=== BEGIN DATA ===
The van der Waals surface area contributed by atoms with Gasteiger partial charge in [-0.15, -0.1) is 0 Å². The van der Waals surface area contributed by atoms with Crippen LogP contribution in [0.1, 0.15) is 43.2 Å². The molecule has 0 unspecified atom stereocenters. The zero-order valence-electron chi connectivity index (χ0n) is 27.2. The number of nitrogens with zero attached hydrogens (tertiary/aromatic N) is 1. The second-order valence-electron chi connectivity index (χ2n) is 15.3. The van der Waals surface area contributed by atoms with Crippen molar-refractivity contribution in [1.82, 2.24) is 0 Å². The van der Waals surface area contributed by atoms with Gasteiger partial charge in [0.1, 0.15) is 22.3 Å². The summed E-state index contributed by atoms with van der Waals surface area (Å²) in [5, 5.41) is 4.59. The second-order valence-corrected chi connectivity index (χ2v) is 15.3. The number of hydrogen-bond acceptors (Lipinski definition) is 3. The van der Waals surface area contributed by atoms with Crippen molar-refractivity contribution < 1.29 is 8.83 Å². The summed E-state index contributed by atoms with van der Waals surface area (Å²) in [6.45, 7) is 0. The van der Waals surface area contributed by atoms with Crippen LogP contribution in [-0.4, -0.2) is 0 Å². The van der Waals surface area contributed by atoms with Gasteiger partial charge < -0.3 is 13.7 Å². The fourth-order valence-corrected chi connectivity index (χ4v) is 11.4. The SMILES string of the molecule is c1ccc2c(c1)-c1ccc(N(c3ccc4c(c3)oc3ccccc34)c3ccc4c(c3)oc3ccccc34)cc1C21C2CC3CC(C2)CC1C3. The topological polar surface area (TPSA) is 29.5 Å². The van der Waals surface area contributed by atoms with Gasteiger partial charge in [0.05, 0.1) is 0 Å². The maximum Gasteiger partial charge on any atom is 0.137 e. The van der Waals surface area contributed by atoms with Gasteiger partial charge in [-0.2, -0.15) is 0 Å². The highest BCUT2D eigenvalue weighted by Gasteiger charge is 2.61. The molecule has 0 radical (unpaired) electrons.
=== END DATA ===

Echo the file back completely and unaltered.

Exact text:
The van der Waals surface area contributed by atoms with Gasteiger partial charge in [-0.15, -0.1) is 0 Å². The van der Waals surface area contributed by atoms with Crippen LogP contribution in [0.1, 0.15) is 43.2 Å². The molecule has 0 unspecified atom stereocenters. The zero-order valence-electron chi connectivity index (χ0n) is 27.2. The number of nitrogens with zero attached hydrogens (tertiary/aromatic N) is 1. The second-order valence-electron chi connectivity index (χ2n) is 15.3. The van der Waals surface area contributed by atoms with Crippen molar-refractivity contribution in [1.82, 2.24) is 0 Å². The van der Waals surface area contributed by atoms with Gasteiger partial charge in [0.1, 0.15) is 22.3 Å². The summed E-state index contributed by atoms with van der Waals surface area (Å²) in [5, 5.41) is 4.59. The second-order valence-corrected chi connectivity index (χ2v) is 15.3. The number of hydrogen-bond acceptors (Lipinski definition) is 3. The van der Waals surface area contributed by atoms with Crippen molar-refractivity contribution < 1.29 is 8.83 Å². The summed E-state index contributed by atoms with van der Waals surface area (Å²) in [6.45, 7) is 0. The van der Waals surface area contributed by atoms with Crippen LogP contribution in [-0.4, -0.2) is 0 Å². The van der Waals surface area contributed by atoms with Gasteiger partial charge < -0.3 is 13.7 Å². The fourth-order valence-corrected chi connectivity index (χ4v) is 11.4. The SMILES string of the molecule is c1ccc2c(c1)-c1ccc(N(c3ccc4c(c3)oc3ccccc34)c3ccc4c(c3)oc3ccccc34)cc1C21C2CC3CC(C2)CC1C3. The topological polar surface area (TPSA) is 29.5 Å². The van der Waals surface area contributed by atoms with Gasteiger partial charge in [0.05, 0.1) is 0 Å². The maximum Gasteiger partial charge on any atom is 0.137 e. The van der Waals surface area contributed by atoms with Gasteiger partial charge in [-0.2, -0.15) is 0 Å². The highest BCUT2D eigenvalue weighted by Gasteiger charge is 2.61. The molecule has 0 radical (unpaired) electrons.